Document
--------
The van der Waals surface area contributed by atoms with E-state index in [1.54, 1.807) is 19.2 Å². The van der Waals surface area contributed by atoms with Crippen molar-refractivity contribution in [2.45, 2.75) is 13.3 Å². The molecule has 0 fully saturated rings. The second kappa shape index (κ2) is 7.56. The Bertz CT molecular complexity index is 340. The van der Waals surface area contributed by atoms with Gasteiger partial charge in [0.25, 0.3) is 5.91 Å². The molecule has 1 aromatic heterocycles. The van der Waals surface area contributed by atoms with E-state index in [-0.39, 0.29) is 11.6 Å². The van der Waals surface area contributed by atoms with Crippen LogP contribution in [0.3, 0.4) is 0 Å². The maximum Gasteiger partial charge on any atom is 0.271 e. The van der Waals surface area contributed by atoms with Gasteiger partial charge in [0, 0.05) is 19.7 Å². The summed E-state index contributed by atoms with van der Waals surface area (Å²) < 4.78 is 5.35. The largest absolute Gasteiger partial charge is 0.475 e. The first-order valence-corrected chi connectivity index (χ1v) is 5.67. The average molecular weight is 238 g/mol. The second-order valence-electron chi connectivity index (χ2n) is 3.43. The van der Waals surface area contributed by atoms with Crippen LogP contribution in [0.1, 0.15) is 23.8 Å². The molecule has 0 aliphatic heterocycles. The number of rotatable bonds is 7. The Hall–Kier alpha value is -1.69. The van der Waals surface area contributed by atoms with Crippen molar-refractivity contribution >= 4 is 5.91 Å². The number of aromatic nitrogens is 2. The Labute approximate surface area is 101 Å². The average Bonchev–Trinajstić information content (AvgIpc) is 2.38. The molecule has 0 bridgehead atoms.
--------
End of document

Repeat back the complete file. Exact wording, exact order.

The van der Waals surface area contributed by atoms with E-state index in [1.54, 1.807) is 19.2 Å². The van der Waals surface area contributed by atoms with Crippen molar-refractivity contribution in [2.45, 2.75) is 13.3 Å². The molecule has 0 fully saturated rings. The second kappa shape index (κ2) is 7.56. The Bertz CT molecular complexity index is 340. The van der Waals surface area contributed by atoms with Gasteiger partial charge in [0.25, 0.3) is 5.91 Å². The molecule has 1 aromatic heterocycles. The van der Waals surface area contributed by atoms with E-state index in [-0.39, 0.29) is 11.6 Å². The van der Waals surface area contributed by atoms with Crippen LogP contribution in [0.3, 0.4) is 0 Å². The maximum Gasteiger partial charge on any atom is 0.271 e. The van der Waals surface area contributed by atoms with Gasteiger partial charge in [0, 0.05) is 19.7 Å². The summed E-state index contributed by atoms with van der Waals surface area (Å²) < 4.78 is 5.35. The largest absolute Gasteiger partial charge is 0.475 e. The first-order valence-corrected chi connectivity index (χ1v) is 5.67. The average molecular weight is 238 g/mol. The second-order valence-electron chi connectivity index (χ2n) is 3.43. The van der Waals surface area contributed by atoms with Crippen LogP contribution in [0.1, 0.15) is 23.8 Å². The molecule has 0 aliphatic heterocycles. The number of rotatable bonds is 7. The Hall–Kier alpha value is -1.69. The van der Waals surface area contributed by atoms with Crippen molar-refractivity contribution >= 4 is 5.91 Å². The number of aromatic nitrogens is 2. The Labute approximate surface area is 101 Å². The average Bonchev–Trinajstić information content (AvgIpc) is 2.38. The molecule has 0 bridgehead atoms.